This World AIDS Day, the international community is focusing on how to end the HIV/AIDS epidemic by 2030. Experts believe it can be done; but barriers to HIV care and treatment must be overcome through focusing on priority populations and supporting them through lifelong treatment.
According to experts, the focus must be on identifying the remaining “last mile” barriers and focusing on the unique needs of the vulnerable populations, including the most affected population of all, teenage girls.
“One of the first things we can do to overcome barriers to HIV care is to move away from the ‘tyranny of the aggregate’,” said Nkosi Tshabalala, co-host of a webinar with top African HIV experts and BroadReach Health Development’s Acting District Director of Gert Sibande in Mpumalanga, South Africa – one of the health districts where BroadReach delivers public healthcare in partnership with USAID and the Department of Health.
“That means instead of just looking at general HIV numbers and adopting a one-size-fits-all approach to prevention and care, we must focus on the specific communities that have the highest HIV prevalence. We must determine what we can do for them in a human-centric, caring way to address their specific health needs so that they can reach viral suppression. This is the key to stopping further transmission of HIV in society by 2030.”
“Today, the face of HIV in Africa is a young girl with a baby on her back, who, when faced with the difficult choice of self-care versus child-care, will always sacrifice her own health for her child,” said panelist Thanduxolo Doro, People Living with HIV (PLHIV) Civil Society Leader and Project Management Specialist for USAID South Africa.
Doro’s vivid assessment is backed by data. According to the recent UNAIDS “In Danger” report, women and girls accounted for 63% of all new HIV infections in sub-Saharan Africa. Six out of seven new infections among 15–19-year-olds in the region were among girls.
In Uganda for example, adolescent girls were four to five times more likely to be HIV positive than the rest of the population, said Dr Andrew Kambugu, Executive Director of the Uganda Infectious Disease Institute (IDI), who oversees a large-scale PEPFAR-funded HIV programmes in the country. IDI is a capacity-building organisation in the infectious diseases space, based at Makerere University, and is also a CDC-funded HIV implementing partner.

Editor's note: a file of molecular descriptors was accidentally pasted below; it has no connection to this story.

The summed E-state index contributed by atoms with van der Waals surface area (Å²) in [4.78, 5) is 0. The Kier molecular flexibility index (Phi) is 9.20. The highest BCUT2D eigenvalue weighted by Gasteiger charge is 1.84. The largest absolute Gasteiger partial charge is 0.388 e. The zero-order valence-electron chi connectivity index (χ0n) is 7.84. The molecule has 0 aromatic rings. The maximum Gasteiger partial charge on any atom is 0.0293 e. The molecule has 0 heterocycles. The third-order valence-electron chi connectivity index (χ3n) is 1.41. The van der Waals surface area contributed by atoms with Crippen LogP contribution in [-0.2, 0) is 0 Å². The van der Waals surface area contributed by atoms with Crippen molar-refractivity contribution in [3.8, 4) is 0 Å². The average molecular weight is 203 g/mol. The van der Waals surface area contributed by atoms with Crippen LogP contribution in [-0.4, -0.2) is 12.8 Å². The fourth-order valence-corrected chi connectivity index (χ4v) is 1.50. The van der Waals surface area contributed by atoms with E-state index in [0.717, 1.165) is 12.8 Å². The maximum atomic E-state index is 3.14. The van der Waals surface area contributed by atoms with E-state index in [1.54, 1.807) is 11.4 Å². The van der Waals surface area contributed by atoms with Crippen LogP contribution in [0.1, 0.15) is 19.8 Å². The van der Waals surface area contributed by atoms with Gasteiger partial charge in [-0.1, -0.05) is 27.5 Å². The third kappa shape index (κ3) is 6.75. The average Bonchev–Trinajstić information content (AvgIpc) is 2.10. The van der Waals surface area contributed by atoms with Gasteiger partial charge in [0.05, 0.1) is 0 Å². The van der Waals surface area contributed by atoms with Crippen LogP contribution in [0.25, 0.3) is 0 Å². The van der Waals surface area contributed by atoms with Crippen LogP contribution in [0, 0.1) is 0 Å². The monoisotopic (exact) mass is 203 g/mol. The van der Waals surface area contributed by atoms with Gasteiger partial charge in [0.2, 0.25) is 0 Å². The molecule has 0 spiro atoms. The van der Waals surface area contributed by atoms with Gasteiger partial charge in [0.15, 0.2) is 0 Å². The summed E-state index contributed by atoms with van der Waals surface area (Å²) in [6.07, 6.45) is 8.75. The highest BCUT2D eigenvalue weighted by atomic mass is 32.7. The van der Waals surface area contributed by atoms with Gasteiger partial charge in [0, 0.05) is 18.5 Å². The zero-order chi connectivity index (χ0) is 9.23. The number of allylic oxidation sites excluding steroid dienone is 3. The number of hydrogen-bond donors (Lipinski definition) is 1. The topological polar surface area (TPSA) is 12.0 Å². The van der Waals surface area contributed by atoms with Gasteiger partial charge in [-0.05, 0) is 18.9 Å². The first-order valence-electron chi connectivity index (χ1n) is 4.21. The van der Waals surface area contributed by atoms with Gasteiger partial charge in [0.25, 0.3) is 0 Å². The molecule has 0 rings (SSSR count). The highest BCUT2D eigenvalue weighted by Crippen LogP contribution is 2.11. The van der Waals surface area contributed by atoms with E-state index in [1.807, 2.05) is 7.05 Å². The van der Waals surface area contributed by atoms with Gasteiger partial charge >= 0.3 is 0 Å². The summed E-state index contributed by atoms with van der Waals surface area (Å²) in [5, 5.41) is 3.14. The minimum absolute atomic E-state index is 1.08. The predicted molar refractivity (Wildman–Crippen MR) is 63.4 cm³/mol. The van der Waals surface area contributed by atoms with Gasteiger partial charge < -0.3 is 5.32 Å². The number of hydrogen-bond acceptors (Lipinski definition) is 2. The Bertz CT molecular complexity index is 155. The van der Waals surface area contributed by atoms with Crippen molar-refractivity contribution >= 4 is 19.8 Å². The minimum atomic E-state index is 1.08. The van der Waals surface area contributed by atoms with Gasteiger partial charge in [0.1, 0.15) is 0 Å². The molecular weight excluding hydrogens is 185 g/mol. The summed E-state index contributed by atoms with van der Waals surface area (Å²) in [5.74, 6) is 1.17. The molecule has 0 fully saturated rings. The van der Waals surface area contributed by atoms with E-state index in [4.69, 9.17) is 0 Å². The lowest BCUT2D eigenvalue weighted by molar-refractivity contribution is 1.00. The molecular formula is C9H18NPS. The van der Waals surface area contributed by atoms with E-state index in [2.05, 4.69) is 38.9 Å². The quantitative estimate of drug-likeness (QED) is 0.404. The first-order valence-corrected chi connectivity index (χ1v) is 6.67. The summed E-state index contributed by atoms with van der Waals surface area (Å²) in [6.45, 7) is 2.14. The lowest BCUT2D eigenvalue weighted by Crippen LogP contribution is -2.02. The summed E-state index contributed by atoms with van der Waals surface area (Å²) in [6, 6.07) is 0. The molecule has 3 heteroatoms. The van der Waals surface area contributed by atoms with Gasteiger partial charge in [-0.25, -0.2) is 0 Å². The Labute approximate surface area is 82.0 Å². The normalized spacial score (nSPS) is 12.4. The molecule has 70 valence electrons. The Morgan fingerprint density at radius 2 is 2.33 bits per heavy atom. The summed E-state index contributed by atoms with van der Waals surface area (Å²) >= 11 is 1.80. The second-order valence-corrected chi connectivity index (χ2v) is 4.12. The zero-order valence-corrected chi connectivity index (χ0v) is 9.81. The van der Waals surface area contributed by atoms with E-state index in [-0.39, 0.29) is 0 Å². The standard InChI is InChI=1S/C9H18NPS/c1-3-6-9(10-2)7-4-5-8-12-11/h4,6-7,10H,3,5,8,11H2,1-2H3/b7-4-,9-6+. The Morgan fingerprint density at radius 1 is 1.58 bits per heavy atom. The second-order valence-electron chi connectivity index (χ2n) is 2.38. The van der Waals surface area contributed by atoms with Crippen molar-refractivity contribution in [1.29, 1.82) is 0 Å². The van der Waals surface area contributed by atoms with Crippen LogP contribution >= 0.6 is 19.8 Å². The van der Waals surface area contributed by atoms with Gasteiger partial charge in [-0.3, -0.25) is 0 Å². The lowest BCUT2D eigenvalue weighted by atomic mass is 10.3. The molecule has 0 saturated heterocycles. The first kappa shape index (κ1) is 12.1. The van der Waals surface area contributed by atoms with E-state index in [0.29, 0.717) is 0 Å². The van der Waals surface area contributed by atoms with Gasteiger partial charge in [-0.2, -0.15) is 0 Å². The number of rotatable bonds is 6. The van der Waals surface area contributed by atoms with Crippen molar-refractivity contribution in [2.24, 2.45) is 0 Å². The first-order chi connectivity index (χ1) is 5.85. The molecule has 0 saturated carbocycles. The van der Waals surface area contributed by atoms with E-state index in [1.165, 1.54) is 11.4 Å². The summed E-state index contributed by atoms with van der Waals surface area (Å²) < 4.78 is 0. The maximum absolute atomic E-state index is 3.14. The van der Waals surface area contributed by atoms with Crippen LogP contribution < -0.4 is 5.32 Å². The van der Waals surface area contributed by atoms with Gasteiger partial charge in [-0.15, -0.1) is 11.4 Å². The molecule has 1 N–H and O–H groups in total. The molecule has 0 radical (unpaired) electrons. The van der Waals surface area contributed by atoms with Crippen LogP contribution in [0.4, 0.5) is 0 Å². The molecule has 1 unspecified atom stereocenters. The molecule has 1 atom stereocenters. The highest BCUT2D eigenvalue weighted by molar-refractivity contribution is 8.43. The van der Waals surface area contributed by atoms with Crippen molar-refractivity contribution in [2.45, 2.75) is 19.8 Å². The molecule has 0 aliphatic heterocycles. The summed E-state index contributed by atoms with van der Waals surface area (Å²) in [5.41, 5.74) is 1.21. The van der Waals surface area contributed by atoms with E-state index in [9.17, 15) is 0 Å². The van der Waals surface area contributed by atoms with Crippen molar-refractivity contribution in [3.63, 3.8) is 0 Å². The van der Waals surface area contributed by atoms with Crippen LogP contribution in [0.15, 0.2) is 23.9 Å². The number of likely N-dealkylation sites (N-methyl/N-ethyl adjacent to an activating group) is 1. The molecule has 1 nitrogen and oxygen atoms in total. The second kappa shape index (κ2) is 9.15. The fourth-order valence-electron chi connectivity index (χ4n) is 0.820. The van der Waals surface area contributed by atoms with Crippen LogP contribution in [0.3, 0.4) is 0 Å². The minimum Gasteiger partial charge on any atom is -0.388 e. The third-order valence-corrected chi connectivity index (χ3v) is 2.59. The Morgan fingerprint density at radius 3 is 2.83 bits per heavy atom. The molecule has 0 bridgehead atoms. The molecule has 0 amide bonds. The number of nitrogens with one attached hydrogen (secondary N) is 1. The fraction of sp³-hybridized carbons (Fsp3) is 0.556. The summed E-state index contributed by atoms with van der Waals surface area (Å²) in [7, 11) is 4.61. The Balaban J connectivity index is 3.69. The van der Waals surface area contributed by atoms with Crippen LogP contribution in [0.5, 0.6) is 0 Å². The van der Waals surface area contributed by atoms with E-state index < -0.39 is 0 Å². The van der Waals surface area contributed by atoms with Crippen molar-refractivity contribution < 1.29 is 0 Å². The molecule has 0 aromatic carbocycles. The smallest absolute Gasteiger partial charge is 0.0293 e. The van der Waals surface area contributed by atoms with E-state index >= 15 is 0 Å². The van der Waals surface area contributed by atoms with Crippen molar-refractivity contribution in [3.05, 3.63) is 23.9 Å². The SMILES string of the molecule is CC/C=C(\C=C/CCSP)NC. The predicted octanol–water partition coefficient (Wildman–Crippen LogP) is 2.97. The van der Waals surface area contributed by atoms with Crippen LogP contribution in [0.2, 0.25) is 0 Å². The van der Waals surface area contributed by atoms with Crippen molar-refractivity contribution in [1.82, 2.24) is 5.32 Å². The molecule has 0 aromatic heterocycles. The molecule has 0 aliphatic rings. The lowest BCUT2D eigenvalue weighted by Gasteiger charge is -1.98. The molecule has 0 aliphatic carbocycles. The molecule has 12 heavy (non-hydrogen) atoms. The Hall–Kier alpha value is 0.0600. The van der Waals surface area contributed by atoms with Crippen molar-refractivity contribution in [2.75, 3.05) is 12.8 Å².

Dr Veni Naidu, HIV Community Services Lead with BroadReach Health Development who oversees their DREAMS programme for young women, said adolescent girls and young women are disproportionately vulnerable to HIV infection due to their socio-economic circumstances. DREAMS is a USAID initiative across Africa to support and mentor at risk adolescent girls and young women.
Girls are at greater HIV risk if they engage in sex at a very young age; when they don’t have the power to negotiate condom-use; when they have multiple sexual partners; if they are repressed by patriarchal culture and gender-based violence (GBV); and if they have transactional relationships with sexual partners. All symptoms of the current economic environment.
“Orphanhood is also a risk factor, because of a lack of guidance and higher risk of GBV,” said Naidu. “Girls are often reluctant to get tested or treated for HIV as they fear judgment from their parents, caregivers, peers and health workers”. Annah Sango, Advocacy Officer with Global Network of People Living with HIV in Zimbabwe, said it is very important to provide a choice to young women so that they can find the preventions or treatments that will work best for their personal situation. This includes pills, injections, vaginal rings, or access to male and female condoms.
“Choice means agency, which means more protection. We need to solve issues of accessibility, availability, affordability, convenience, and community buy-in around HIV prevention and care for our most vulnerable populations.”